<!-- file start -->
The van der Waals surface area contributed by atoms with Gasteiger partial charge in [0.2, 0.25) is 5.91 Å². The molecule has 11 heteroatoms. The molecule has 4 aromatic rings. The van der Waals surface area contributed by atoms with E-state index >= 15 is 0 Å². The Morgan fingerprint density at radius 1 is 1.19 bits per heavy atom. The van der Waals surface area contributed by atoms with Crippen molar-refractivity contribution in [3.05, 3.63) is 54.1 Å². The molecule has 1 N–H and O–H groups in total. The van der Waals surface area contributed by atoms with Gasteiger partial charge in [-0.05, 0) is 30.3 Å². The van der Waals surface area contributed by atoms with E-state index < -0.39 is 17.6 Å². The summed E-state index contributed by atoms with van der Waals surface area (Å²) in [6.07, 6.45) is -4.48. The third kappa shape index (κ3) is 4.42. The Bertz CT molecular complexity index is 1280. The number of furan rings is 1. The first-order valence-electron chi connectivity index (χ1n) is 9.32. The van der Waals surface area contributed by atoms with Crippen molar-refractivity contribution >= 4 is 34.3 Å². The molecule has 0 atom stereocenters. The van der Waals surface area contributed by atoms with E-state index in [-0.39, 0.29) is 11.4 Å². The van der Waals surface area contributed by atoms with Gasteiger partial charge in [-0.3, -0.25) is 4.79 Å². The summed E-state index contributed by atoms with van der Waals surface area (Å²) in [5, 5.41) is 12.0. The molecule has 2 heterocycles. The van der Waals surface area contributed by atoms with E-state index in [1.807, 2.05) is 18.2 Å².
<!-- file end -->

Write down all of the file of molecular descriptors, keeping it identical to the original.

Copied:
The van der Waals surface area contributed by atoms with Gasteiger partial charge in [0.2, 0.25) is 5.91 Å². The molecule has 11 heteroatoms. The molecule has 4 aromatic rings. The van der Waals surface area contributed by atoms with E-state index >= 15 is 0 Å². The Morgan fingerprint density at radius 1 is 1.19 bits per heavy atom. The van der Waals surface area contributed by atoms with Crippen molar-refractivity contribution in [3.05, 3.63) is 54.1 Å². The molecule has 1 N–H and O–H groups in total. The van der Waals surface area contributed by atoms with Gasteiger partial charge in [-0.05, 0) is 30.3 Å². The van der Waals surface area contributed by atoms with E-state index < -0.39 is 17.6 Å². The summed E-state index contributed by atoms with van der Waals surface area (Å²) in [6.07, 6.45) is -4.48. The third kappa shape index (κ3) is 4.42. The Bertz CT molecular complexity index is 1280. The number of furan rings is 1. The first-order valence-electron chi connectivity index (χ1n) is 9.32. The van der Waals surface area contributed by atoms with Crippen molar-refractivity contribution >= 4 is 34.3 Å². The molecule has 0 atom stereocenters. The van der Waals surface area contributed by atoms with E-state index in [-0.39, 0.29) is 11.4 Å². The van der Waals surface area contributed by atoms with Gasteiger partial charge in [-0.3, -0.25) is 4.79 Å². The summed E-state index contributed by atoms with van der Waals surface area (Å²) in [5, 5.41) is 12.0. The molecule has 2 heterocycles. The van der Waals surface area contributed by atoms with E-state index in [1.807, 2.05) is 18.2 Å².